Using quantitative and qualitative data gathered since the turn of the millennium, this volume offers an interdisciplinary evaluation of the developments that have occurred in the community over the past several decades. While science has achieved a remarkable understanding of nature, affording humans an astonishing technological capability, it has led, through Euro-American global domination, to the muting of other cultural views and values, even threatening their continued existence.

There is a growing realization that the diversity of knowledge systems demand respect, some refer to them in a conservation idiom as alternative information banks. The scientific perspective is only one. The issues are large and the challenges are exciting, as addressed in this book, in a range of ethnographic and institutional contexts. Since the end of the Rwandan genocide, the new political elite has been challenged with building a unified nation.

Social assessment for projects in China is an important emerging field. This collection of essays — from authors whose formative work has influenced the policies that shape practice in development-affected communities — locates recent Chinese experience of the development of social assessment practices including in displacement and resettlement in a historical and comparative perspective.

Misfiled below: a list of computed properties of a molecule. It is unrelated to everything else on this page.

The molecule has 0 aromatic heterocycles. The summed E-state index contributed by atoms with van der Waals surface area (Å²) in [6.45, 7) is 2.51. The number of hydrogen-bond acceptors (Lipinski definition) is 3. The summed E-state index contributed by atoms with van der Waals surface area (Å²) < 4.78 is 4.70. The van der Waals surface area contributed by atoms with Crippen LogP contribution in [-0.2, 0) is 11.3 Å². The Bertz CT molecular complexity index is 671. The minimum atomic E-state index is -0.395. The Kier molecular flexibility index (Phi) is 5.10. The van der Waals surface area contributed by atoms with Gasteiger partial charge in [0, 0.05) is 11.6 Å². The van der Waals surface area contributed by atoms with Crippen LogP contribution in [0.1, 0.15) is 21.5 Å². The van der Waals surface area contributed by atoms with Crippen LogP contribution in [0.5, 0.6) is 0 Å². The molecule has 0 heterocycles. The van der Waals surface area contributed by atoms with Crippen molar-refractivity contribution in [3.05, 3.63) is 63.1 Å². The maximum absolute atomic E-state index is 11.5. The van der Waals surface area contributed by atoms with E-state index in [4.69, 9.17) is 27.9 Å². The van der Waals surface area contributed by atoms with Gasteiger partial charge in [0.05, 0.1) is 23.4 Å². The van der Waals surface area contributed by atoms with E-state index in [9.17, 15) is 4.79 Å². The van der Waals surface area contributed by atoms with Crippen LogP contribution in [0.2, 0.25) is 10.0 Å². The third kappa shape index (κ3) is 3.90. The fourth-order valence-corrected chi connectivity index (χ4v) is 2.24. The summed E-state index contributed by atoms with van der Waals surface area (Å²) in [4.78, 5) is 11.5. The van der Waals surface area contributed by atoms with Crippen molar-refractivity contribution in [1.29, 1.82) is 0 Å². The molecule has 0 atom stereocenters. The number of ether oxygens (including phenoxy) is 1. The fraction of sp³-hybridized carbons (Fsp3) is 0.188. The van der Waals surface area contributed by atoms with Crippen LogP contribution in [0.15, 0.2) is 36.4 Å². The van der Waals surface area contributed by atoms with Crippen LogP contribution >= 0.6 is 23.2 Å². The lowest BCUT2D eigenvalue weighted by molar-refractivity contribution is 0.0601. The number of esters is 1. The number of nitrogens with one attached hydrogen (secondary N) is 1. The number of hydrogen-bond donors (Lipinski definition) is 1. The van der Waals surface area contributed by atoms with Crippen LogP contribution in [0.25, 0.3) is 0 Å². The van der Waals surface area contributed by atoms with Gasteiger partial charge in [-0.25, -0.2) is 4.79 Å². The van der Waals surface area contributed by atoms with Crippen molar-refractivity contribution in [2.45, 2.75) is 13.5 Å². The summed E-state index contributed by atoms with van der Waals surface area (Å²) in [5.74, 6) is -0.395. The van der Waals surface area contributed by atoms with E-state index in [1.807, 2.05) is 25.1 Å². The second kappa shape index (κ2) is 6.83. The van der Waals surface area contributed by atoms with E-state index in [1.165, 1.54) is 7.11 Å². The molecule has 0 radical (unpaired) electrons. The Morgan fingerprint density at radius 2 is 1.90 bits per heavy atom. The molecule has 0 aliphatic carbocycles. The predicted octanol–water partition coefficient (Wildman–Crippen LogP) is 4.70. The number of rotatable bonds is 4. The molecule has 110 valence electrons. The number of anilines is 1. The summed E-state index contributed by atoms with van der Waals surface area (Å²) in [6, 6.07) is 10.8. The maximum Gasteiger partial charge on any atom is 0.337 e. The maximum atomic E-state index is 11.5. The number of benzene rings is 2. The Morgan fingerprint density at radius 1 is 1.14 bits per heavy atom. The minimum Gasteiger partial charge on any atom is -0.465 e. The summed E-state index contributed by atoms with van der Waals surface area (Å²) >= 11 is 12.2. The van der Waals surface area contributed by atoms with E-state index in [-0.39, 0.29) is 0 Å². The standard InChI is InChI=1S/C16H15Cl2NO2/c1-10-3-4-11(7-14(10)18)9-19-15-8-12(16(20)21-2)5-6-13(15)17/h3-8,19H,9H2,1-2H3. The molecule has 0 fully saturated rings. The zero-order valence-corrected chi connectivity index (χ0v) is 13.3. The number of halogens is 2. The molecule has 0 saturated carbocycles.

Real-life experiences are presented as case-specific praxis, theoretically informed insight, and pragmatic lessons-learned, grounded in the history of this field of development practice. They reflect on work where economic determinism reigns supreme, yet project failure or success often hinges upon sociopolitical and cultural factors.

The current world situation is fraught with potential future conflicts and calls for global responses. The point needs to be made yet again that sustainable development concerns us all and is a vital prerequisite for effectively combating poverty, since it is the poorest individuals that are most affected by drought and other natural catastrophes looming over the planet.